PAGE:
Considerations in Configuring the Empennage
Following are general considerations important for configuring the empennage (see also Section 6.6):
The descriptions and definitions of the empennage are in Sections 3.22 and 4.9. The dominant civil aircraft empennage consists of the H-tail and V-tail placed symmetrically about the fuselage axis. The H-tail could be positioned anywhere (see Figure 4.24), going through the aft fuselage to the tip of the V-tail forming a T-tail. Some aircraft have twin booms, where the empennage has the same function; the V-tail is split over two booms.
It is important that the V-tail remains effective for the full flight envelope. Shielding of the V-tail, especially the control areas, may prove to be dangerous. A designer must ensure that the V-tail keeps at least 50% of the rudder unshielded (see Figure 4.26) at a high angle of attack. (The canard configuration is not worked out in this book). Also, at a high angle of attack, the H-tail should not remain within the wing wake; otherwise, it must be enlarged to be effective.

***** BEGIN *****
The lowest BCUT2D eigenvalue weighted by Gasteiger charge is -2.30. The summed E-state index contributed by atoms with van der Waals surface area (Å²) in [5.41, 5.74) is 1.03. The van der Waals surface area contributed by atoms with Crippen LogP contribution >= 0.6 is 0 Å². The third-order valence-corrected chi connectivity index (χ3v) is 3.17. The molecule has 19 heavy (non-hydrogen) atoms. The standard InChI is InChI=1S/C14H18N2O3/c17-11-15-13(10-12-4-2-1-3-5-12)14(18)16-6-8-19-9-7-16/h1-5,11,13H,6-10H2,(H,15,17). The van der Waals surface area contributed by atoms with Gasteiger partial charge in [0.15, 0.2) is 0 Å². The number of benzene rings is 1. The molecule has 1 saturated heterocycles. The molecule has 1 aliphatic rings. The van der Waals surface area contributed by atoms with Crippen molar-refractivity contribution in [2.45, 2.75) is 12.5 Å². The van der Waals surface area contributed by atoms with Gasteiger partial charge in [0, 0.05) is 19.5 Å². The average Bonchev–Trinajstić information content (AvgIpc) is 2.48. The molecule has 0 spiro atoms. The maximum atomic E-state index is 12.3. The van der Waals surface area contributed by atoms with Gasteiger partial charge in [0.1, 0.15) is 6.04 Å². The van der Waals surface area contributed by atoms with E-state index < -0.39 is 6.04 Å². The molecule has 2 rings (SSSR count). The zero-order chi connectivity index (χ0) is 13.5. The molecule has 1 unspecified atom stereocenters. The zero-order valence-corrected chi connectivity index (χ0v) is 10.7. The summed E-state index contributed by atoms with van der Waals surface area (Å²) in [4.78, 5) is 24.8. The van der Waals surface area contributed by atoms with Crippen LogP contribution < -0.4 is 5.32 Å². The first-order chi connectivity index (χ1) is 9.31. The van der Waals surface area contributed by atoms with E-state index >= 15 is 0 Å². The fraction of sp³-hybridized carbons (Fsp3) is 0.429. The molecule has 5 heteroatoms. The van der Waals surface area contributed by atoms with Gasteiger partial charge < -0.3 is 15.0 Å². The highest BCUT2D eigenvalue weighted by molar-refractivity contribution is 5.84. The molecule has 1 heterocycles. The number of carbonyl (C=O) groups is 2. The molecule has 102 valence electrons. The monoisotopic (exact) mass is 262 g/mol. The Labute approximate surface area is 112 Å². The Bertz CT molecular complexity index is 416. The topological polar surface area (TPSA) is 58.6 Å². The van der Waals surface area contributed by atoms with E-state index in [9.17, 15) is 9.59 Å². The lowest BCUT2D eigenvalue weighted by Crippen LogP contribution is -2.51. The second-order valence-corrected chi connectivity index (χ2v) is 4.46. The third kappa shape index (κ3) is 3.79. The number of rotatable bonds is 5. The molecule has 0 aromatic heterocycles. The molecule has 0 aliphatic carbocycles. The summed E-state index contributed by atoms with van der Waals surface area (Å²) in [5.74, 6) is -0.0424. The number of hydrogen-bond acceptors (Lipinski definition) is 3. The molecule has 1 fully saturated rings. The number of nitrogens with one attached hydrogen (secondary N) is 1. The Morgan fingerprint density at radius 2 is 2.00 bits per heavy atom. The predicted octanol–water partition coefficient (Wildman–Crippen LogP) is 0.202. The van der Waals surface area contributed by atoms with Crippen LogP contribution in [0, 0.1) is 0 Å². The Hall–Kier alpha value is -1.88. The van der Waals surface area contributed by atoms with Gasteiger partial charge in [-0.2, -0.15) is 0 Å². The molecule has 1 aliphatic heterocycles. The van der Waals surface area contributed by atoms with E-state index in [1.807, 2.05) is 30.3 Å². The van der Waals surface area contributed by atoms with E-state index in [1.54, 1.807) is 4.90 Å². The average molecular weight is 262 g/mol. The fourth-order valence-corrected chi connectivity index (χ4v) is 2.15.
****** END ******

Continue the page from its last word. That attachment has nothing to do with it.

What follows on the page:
If a FBW control system is incorporated, the empennage sizes can be reduced because the aircraft would be able to fly safely under relaxed stabilities. However, this book is not concerned with control laws as design input in an introductory course. The FBW concept is introduced in Chapter 12 but not analyzed. It will not be long until tailless aircraft such as the B2 bomber appear in civil aircraft designs, especially for BWB aircraft.